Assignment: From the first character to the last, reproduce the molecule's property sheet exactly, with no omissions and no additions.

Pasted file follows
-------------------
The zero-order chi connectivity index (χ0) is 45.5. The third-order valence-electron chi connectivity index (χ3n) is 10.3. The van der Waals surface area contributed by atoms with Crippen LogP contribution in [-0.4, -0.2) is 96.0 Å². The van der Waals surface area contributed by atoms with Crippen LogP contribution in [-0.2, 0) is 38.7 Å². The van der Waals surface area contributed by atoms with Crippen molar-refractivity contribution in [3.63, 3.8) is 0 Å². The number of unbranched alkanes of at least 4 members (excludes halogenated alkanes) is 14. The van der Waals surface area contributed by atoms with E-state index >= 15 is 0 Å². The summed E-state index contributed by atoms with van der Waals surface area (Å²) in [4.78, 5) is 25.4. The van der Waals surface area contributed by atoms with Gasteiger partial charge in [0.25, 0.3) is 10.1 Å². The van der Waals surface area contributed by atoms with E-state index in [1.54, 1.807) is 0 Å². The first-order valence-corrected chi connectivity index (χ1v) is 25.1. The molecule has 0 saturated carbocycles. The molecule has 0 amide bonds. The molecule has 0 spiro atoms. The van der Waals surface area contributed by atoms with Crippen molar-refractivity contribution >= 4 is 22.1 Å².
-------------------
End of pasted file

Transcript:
The zero-order chi connectivity index (χ0) is 45.5. The third-order valence-electron chi connectivity index (χ3n) is 10.3. The van der Waals surface area contributed by atoms with Crippen LogP contribution in [-0.4, -0.2) is 96.0 Å². The van der Waals surface area contributed by atoms with Crippen LogP contribution in [-0.2, 0) is 38.7 Å². The van der Waals surface area contributed by atoms with Crippen molar-refractivity contribution in [3.63, 3.8) is 0 Å². The number of unbranched alkanes of at least 4 members (excludes halogenated alkanes) is 14. The van der Waals surface area contributed by atoms with E-state index >= 15 is 0 Å². The summed E-state index contributed by atoms with van der Waals surface area (Å²) in [4.78, 5) is 25.4. The van der Waals surface area contributed by atoms with Gasteiger partial charge in [0.25, 0.3) is 10.1 Å². The van der Waals surface area contributed by atoms with E-state index in [1.54, 1.807) is 0 Å². The first-order valence-corrected chi connectivity index (χ1v) is 25.1. The molecule has 0 saturated carbocycles. The molecule has 0 amide bonds. The molecule has 0 spiro atoms. The van der Waals surface area contributed by atoms with Crippen molar-refractivity contribution >= 4 is 22.1 Å².